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Brian Collecot's Story

Reproduced from the book A History of Bath, Image and Reality

Professor Graham Davis kindly gave permission to reproduce this text.
In the book the quotes below were attributed to "Brian Collecot, private collection".

"An eyewitness described the second Luftwaffe raid on the first night of the Bath Blitz:

I had not gone off to sleep when the sirens went again and then the second dose began. For some reason I had decided to take cover under the kitchen table. Hansell followed and it got hotter and hotter for us. The noise of the bombs screaming down was really frightening and I must confess I thought every one was for us.

Picture of King Edward RoadIt wasn't until 5.20 a.m., however, that we really caught it and then there was a terrific crash followed by falling debris and I remember Mrs M say almost stoically 'My house is gone'. It wasn't gone, but everything was a shamble - furniture in front room upset and smashed, windows and doors completely out with ribbons of blinds and curtains trailing across the room. All the ceilings came down and later when we was [sic] able to look most of the road was gone. This was the result of a direct hit on the church opposite which was completely demolished, as also were about a dozen houses further down as a result of another couple of bombs. God, it was really terrifying and how thankful we were when the day dawned there was a deathly silence and we knew they had gone.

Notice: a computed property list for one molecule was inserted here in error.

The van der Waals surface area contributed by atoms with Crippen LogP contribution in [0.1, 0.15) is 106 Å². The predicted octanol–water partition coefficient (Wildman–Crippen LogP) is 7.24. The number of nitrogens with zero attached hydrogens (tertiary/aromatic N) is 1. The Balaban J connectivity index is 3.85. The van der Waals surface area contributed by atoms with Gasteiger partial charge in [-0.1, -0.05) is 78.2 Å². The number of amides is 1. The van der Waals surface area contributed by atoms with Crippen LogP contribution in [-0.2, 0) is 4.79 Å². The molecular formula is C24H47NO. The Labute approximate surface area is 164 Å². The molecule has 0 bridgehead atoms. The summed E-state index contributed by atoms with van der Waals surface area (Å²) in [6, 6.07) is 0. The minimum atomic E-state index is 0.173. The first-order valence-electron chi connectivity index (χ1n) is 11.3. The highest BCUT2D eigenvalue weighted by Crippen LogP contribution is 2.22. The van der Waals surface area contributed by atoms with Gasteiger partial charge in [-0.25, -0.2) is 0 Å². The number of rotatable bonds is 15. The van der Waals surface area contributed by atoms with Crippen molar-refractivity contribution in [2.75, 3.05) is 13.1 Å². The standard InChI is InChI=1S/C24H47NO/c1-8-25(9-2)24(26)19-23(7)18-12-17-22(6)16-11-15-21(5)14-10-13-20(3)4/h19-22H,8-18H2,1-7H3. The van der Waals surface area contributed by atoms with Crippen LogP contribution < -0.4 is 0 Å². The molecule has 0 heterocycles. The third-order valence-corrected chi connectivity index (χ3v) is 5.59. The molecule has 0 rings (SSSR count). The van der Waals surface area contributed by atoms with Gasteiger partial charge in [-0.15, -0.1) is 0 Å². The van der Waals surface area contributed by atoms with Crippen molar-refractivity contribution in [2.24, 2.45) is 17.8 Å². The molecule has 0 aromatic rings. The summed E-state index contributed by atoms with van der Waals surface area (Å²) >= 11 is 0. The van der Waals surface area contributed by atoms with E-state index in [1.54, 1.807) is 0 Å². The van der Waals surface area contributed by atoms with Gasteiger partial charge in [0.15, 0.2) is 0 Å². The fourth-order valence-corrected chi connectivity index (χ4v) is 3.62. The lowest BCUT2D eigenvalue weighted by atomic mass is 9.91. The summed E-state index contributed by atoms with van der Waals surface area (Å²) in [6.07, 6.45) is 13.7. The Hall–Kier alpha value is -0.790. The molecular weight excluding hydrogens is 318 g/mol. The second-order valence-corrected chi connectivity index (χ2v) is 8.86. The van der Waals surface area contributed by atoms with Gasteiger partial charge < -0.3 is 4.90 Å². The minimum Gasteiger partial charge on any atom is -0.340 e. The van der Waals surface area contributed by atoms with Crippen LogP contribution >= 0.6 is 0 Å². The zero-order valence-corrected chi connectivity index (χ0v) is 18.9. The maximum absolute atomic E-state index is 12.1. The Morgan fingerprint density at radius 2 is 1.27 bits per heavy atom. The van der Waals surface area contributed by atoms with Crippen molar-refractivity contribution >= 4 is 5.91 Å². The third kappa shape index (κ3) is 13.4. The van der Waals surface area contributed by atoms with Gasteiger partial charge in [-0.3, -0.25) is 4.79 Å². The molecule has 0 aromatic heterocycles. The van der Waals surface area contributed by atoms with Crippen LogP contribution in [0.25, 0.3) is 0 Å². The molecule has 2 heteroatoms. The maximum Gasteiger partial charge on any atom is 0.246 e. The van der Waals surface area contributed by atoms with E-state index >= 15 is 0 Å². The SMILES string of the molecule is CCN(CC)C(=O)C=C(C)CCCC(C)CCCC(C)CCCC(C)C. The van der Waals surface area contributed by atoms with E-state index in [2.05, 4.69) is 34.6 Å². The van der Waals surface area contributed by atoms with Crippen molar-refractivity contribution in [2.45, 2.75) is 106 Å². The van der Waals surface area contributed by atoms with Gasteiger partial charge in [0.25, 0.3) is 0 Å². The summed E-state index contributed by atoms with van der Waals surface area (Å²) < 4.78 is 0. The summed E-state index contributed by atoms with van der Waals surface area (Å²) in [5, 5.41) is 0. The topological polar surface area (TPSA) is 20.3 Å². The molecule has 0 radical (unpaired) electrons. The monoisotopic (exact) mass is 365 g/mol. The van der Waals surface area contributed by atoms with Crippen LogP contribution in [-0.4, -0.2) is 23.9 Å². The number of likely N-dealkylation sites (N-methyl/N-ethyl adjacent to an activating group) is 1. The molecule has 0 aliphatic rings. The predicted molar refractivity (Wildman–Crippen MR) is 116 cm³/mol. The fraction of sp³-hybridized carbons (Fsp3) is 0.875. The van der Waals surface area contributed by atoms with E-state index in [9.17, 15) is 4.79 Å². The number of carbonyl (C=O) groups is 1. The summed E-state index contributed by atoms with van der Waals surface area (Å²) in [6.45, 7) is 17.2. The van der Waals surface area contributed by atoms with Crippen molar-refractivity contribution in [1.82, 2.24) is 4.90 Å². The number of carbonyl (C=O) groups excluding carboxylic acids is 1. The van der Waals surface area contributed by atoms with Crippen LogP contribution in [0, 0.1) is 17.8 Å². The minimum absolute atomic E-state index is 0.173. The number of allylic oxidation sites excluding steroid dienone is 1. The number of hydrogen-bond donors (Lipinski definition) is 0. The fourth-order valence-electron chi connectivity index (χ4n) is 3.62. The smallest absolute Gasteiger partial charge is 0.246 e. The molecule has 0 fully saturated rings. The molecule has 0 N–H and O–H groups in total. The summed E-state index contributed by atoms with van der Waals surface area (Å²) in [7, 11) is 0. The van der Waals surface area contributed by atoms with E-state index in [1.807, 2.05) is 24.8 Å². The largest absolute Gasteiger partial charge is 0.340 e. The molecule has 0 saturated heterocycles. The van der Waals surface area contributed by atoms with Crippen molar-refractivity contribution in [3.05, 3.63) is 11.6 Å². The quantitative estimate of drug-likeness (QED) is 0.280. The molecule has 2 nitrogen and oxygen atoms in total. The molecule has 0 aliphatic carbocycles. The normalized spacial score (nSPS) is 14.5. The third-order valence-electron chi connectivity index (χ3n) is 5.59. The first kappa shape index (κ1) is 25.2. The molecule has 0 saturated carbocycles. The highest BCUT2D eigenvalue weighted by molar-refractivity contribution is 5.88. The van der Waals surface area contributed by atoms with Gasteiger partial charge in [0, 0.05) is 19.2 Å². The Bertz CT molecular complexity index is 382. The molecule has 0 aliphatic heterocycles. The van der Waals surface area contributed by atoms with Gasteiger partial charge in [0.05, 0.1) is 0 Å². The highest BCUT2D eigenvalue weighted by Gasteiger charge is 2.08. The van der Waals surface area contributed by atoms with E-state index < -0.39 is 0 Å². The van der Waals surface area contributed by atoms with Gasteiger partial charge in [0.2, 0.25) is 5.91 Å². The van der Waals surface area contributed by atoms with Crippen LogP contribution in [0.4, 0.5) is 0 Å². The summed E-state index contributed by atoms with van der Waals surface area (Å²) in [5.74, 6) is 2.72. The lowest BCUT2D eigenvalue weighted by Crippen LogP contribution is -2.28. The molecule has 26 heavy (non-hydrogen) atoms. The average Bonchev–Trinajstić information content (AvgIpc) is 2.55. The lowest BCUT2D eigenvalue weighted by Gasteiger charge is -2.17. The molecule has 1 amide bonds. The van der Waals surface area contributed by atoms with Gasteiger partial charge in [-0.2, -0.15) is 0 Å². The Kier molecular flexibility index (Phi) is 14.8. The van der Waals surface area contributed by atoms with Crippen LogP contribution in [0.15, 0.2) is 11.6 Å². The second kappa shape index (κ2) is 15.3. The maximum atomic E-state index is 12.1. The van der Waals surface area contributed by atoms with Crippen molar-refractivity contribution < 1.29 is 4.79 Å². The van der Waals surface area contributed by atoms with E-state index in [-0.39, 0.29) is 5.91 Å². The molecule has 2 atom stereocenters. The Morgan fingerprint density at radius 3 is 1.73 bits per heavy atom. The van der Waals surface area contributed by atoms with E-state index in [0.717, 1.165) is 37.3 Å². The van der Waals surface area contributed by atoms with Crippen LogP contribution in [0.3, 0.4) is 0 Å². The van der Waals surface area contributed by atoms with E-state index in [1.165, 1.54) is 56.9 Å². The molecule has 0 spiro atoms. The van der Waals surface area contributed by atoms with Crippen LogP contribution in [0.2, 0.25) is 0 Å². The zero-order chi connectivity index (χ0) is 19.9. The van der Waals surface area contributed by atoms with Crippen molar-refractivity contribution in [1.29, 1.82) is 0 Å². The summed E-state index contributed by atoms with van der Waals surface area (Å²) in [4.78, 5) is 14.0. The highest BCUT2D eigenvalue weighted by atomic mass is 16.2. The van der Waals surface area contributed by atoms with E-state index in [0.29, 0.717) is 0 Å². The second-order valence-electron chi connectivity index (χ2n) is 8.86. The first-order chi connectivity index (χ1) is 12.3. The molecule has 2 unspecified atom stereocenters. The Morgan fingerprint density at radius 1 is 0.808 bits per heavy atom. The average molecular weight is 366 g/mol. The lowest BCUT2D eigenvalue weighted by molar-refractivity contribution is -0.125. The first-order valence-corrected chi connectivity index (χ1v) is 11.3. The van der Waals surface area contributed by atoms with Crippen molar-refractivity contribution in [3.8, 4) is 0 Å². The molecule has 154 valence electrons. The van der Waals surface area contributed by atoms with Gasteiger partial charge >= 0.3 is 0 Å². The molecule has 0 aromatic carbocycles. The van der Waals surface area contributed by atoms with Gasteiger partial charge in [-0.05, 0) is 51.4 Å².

When we looked down KE [King Edward] road we could see that in addition to the completely destroyed, every house had been made uninhabitable. The early morning was cold, there was no water or gas and everything was covered with dust and grime. Fortunately, the electric current was still on so Mrs M contrived to make us a cup of tea and had that and shared a cake. After that we started to clear debris and salvage our belongings.

After the second night's raid, our witness surveyed the scene of devastation:

Bath's beautiful Assembly rooms were still smoking this a.m. Between the corner end of Manvers Street and Southgate Street the whole area is a smoking ruin. Lorritts Biscuit factory is a tottering ruin and four churches around there are gutted. The amazing Abbey still stands serene although bereft of some valuable stained glass. 

This last night's damage, Poor little Holloway had a packet on Saturday but worse still last night ... I hear the wonderful Circus has been badly knocked about. But Milsom Street and Union Street seem pretty intact except for smashed windows."


"Mrs M" is probably Mrs E Marchant, who lived at Number 50 King Edward Road. The City Engineer's report on her house showed that it was badly damaged but repairable, and not structurally dangerous.

The photograph above is my own addition, reproduced from the Bath Library collection. Other pictures of King Edward Road can be found here.

The "church opposite" is St Bartholomew's Church. It was not "completely demolished" but it was very badly damaged. More information about the damage to this church can be found here.


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